Learning to act the part
By Denise Baran-Unland Correspondent January 23, 2013 5:26PM
Taking part in theater class at the Plainfield Library are supervisor Joe Marcantonio (back, from left), Harrison Carcione and Caitline Mate; Annie Moritz (middle,from left), Emma Korp, Katherine Hahn-Boisvert, director of improv Jeff Matson, dBen Wielgos
If you go
What: Teen Drama Club
When: 5 to 6 p.m. the last Thursday of the month
Where: Plainfield Library, 15025 S. Illinois St., Plainfield
Who: Children grades 6 through 12
Visit: Teen Programs at www.plainfieldpubliclibrary.org
Updated: February 25, 2013 12:05PM
As a teen, acting coach and children’s theater director Devon Ford felt the thrill of bringing characters alive on stage, directing a student-led production and receiving awards for leadership in excellence and all-cast exceptional performance in acting.
Now Ford, 24, of Joliet, is bringing the same to local junior and senior high school students.
Since August, Ford has led a monthly Teen Drama Club at the Plainfield Public Library, where she teaches a dozen youngsters the proper techniques for such skills as stage makeup, scene study, monologues, acting tips and improv games.
On Thursday the club’s focus will be on scene writing and performance. On Feb. 28 the youths will create a character and design its costume.
“I want kids to grow up with an understanding of the arts and the importance of experiencing emotions and having other people relate to them,” Ford said. “It’s almost like a human bonding thing.”
Ford’s love for theater began when she was 13 and signed up — at her mother’s suggestion — for acting classes at the Rialto School for the Arts. There, Ford learned to feel and express “raw human emotions;” she also liked helping the audience deeply feel those emotions.
During her years at Joliet West High School, Ford performed in the school plays and participated in speech team and group interpretation. It was through these outlets that Ford earned her awards.
One of Ford’s finest experiences was directing “Killjoy,” the school’s first student-led production. Profits from that event, Ford said, were donated to Easter Seals Joliet Region. That’s when Ford knew she preferred directing to acting.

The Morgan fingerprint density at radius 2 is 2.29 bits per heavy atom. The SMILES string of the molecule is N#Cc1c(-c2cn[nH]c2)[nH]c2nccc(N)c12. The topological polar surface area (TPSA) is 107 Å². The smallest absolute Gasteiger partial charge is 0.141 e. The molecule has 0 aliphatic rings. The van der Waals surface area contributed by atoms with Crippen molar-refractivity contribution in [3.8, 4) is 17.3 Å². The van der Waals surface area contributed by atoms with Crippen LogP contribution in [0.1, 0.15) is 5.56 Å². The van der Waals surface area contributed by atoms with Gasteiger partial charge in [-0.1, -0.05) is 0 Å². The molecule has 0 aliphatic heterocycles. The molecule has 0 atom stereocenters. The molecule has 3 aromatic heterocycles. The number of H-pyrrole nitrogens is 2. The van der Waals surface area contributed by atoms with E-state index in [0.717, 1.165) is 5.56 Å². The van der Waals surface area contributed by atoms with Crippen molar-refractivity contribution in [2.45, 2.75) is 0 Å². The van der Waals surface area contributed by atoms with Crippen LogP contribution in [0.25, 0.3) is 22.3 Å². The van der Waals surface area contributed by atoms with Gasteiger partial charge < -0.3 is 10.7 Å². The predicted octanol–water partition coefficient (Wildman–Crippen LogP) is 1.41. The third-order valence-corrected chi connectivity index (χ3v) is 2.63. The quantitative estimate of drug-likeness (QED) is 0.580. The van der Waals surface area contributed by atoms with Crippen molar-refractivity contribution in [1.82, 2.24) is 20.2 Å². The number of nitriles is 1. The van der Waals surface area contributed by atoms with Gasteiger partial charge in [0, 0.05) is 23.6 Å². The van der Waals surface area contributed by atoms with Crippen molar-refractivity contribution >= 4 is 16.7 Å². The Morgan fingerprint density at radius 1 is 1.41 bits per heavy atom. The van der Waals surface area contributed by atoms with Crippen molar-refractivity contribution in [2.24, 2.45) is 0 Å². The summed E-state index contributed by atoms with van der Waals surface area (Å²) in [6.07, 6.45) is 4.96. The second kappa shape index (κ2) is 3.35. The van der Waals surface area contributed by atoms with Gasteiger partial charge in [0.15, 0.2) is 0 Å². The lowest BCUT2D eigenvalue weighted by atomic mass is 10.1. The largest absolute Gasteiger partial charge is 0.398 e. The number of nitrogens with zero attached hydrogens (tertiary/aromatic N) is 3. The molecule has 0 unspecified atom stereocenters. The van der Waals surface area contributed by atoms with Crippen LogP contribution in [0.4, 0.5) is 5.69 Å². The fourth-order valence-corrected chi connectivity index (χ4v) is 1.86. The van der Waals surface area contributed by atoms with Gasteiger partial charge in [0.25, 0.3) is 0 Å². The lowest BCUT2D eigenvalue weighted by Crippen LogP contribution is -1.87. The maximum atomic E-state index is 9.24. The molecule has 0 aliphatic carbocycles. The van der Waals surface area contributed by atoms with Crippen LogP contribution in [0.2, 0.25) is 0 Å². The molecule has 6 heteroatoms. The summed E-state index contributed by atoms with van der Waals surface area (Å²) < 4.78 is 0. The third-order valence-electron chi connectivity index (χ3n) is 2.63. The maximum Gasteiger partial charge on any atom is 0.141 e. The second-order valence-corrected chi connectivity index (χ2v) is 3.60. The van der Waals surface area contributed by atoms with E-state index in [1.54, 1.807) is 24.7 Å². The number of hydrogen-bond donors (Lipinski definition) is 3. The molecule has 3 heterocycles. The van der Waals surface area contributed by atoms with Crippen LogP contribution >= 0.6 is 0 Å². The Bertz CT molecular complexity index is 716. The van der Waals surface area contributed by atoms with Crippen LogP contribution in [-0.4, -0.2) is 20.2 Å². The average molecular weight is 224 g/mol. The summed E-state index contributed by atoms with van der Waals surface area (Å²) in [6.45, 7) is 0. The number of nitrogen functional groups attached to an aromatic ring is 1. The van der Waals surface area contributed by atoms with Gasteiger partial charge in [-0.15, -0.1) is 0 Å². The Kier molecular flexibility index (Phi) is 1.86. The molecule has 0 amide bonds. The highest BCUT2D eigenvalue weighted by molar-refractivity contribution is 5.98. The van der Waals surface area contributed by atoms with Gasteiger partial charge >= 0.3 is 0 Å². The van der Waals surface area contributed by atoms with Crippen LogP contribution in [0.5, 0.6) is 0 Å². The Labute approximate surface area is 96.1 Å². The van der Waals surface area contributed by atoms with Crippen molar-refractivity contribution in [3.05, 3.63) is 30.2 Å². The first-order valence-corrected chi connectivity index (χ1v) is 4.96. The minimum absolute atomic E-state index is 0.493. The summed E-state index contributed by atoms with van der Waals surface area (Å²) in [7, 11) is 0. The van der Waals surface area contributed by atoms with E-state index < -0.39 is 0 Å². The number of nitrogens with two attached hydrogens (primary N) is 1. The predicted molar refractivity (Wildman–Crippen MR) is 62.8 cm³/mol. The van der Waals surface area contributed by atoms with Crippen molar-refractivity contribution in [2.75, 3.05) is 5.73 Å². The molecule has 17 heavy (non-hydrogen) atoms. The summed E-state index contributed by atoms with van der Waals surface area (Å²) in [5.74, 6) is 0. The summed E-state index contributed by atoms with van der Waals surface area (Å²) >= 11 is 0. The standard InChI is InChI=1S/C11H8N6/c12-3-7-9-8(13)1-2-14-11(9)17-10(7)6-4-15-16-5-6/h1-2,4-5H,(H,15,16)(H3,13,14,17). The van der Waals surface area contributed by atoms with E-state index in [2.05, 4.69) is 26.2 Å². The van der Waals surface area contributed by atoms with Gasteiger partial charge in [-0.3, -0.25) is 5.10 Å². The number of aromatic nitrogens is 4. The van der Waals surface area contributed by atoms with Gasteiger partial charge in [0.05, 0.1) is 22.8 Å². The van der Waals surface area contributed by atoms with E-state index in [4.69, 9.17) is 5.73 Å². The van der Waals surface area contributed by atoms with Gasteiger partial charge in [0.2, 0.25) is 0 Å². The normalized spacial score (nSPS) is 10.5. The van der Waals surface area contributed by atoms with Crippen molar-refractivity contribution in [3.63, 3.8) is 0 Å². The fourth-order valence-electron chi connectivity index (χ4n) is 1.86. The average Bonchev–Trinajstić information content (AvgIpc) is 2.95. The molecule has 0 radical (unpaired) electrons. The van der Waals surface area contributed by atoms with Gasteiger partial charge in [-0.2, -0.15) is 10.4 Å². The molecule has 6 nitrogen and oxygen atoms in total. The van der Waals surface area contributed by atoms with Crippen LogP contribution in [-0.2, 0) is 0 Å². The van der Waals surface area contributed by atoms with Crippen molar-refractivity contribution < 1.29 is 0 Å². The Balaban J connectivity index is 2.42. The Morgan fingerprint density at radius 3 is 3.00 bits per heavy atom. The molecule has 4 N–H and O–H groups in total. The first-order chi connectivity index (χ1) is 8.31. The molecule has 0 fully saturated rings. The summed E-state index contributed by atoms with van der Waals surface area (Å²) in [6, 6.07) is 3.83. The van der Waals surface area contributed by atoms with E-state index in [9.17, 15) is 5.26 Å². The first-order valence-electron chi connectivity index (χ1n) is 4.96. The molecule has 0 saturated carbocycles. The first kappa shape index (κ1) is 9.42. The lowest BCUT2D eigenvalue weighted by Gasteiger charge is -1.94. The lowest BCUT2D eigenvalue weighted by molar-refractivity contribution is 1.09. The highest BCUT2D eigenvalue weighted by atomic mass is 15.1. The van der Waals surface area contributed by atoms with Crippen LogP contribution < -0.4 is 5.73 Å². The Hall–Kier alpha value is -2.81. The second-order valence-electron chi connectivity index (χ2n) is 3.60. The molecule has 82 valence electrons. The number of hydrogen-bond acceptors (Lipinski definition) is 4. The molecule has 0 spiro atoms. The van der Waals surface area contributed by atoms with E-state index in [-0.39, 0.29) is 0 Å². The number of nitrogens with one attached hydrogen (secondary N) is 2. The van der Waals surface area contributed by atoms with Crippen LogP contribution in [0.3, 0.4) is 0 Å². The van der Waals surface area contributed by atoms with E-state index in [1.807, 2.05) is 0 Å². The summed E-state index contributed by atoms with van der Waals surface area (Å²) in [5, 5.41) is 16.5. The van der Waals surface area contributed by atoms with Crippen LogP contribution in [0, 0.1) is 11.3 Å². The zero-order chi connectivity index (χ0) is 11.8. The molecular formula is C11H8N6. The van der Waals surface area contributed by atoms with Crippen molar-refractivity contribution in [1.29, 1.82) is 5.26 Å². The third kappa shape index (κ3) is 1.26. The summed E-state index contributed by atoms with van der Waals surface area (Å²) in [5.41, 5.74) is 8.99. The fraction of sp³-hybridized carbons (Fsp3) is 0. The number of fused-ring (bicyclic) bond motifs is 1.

“With acting you just create a character,” Ford said. “When you direct, you watch your dream and vision get built from the ground up and shaped into reality.”
After graduation, Ford acted in productions at Lewis University in Romeoville and with the Joliet Drama Guild at the Billie Limacher Bicentennial Park in Joliet. From there, Ford worked as an extra for the television shows “Boss” and “Underemployed.” A year ago, Ford co-directed “Death Trap,” a Joliet Drama Guild production.
Those experiences solidified for Ford her staunch preference for theater. Soon afterward, Ford learned from young adult librarian Joe Marcantonio that the Plainfield Library wanted to offer a drama club for teens, so Ford approached the staff with some of her ideas.
Ford serves as the club’s director of acting; Jeff Matson of Joliet is director of improv.
In June, Ford will direct a murder mystery for teens and children.
Eventually, Ford, a server and bartender at Durbin’s of Plainfield, would like to found and operate her own drama guild. She recently won a role in the play “Another Day,” written by Luke Pascale of Plainfield and produced by the Joliet theater group Latitude 41. Performances of “Another Day” are scheduled for April at Bicentennial Park.
“To be a good teacher, I think it’s important to continually learn new things so I can build up their acting to the style of mine,” Ford said. “The more outside experience I have, the better my skills will be.”